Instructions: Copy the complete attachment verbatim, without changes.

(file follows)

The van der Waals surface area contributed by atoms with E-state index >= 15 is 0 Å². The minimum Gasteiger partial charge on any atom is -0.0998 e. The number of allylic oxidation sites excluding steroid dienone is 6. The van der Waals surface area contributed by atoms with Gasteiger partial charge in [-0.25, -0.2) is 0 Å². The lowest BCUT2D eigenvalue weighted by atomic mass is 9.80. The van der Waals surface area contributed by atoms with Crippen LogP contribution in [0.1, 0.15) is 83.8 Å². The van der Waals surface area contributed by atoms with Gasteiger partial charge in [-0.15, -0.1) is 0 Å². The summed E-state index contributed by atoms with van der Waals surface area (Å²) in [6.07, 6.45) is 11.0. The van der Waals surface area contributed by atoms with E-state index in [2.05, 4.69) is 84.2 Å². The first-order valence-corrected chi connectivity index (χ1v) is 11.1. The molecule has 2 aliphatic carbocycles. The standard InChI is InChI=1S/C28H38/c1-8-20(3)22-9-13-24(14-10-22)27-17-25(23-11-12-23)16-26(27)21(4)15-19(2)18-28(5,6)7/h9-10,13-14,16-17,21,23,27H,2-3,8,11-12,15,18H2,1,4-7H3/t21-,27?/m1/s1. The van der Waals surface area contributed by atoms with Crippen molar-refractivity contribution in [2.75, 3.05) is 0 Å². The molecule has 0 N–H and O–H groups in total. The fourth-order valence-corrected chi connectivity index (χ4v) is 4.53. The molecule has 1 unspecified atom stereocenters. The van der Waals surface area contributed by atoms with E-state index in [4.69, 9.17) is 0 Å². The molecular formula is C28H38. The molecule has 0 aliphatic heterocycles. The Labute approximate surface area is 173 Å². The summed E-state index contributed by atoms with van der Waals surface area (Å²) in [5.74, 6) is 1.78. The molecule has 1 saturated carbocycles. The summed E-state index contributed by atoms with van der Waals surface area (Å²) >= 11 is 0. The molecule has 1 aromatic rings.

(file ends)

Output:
The van der Waals surface area contributed by atoms with E-state index >= 15 is 0 Å². The minimum Gasteiger partial charge on any atom is -0.0998 e. The number of allylic oxidation sites excluding steroid dienone is 6. The van der Waals surface area contributed by atoms with Gasteiger partial charge in [-0.25, -0.2) is 0 Å². The lowest BCUT2D eigenvalue weighted by atomic mass is 9.80. The van der Waals surface area contributed by atoms with Crippen LogP contribution in [0.1, 0.15) is 83.8 Å². The van der Waals surface area contributed by atoms with Gasteiger partial charge in [-0.15, -0.1) is 0 Å². The summed E-state index contributed by atoms with van der Waals surface area (Å²) in [6.07, 6.45) is 11.0. The van der Waals surface area contributed by atoms with E-state index in [2.05, 4.69) is 84.2 Å². The first-order valence-corrected chi connectivity index (χ1v) is 11.1. The molecule has 2 aliphatic carbocycles. The standard InChI is InChI=1S/C28H38/c1-8-20(3)22-9-13-24(14-10-22)27-17-25(23-11-12-23)16-26(27)21(4)15-19(2)18-28(5,6)7/h9-10,13-14,16-17,21,23,27H,2-3,8,11-12,15,18H2,1,4-7H3/t21-,27?/m1/s1. The van der Waals surface area contributed by atoms with Crippen molar-refractivity contribution in [2.75, 3.05) is 0 Å². The molecule has 0 N–H and O–H groups in total. The fourth-order valence-corrected chi connectivity index (χ4v) is 4.53. The molecule has 1 unspecified atom stereocenters. The van der Waals surface area contributed by atoms with E-state index in [4.69, 9.17) is 0 Å². The molecular formula is C28H38. The molecule has 0 aliphatic heterocycles. The Labute approximate surface area is 173 Å². The summed E-state index contributed by atoms with van der Waals surface area (Å²) in [5.74, 6) is 1.78. The molecule has 1 saturated carbocycles. The summed E-state index contributed by atoms with van der Waals surface area (Å²) >= 11 is 0. The molecule has 1 aromatic rings.